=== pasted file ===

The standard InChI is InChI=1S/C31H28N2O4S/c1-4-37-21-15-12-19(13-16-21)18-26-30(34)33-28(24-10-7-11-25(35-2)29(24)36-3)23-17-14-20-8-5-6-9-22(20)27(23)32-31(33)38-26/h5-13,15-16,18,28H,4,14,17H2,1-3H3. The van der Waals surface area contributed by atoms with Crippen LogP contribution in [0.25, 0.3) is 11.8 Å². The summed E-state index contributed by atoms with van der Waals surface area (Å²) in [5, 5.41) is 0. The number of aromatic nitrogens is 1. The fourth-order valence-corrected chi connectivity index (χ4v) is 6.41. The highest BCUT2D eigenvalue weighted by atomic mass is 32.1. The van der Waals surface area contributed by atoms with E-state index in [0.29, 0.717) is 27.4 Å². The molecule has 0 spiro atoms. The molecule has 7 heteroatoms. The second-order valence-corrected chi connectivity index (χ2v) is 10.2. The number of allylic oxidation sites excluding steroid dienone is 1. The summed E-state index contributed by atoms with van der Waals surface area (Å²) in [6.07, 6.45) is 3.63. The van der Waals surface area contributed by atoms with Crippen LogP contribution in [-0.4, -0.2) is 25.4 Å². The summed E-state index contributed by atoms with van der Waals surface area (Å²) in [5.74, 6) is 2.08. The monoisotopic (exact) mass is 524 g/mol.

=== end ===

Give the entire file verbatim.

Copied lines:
The standard InChI is InChI=1S/C31H28N2O4S/c1-4-37-21-15-12-19(13-16-21)18-26-30(34)33-28(24-10-7-11-25(35-2)29(24)36-3)23-17-14-20-8-5-6-9-22(20)27(23)32-31(33)38-26/h5-13,15-16,18,28H,4,14,17H2,1-3H3. The van der Waals surface area contributed by atoms with Crippen LogP contribution in [0.25, 0.3) is 11.8 Å². The summed E-state index contributed by atoms with van der Waals surface area (Å²) in [5, 5.41) is 0. The number of aromatic nitrogens is 1. The fourth-order valence-corrected chi connectivity index (χ4v) is 6.41. The highest BCUT2D eigenvalue weighted by atomic mass is 32.1. The van der Waals surface area contributed by atoms with E-state index in [0.29, 0.717) is 27.4 Å². The molecule has 0 spiro atoms. The molecule has 7 heteroatoms. The second-order valence-corrected chi connectivity index (χ2v) is 10.2. The number of allylic oxidation sites excluding steroid dienone is 1. The summed E-state index contributed by atoms with van der Waals surface area (Å²) in [6.07, 6.45) is 3.63. The van der Waals surface area contributed by atoms with Crippen LogP contribution in [-0.4, -0.2) is 25.4 Å². The summed E-state index contributed by atoms with van der Waals surface area (Å²) in [5.74, 6) is 2.08. The monoisotopic (exact) mass is 524 g/mol.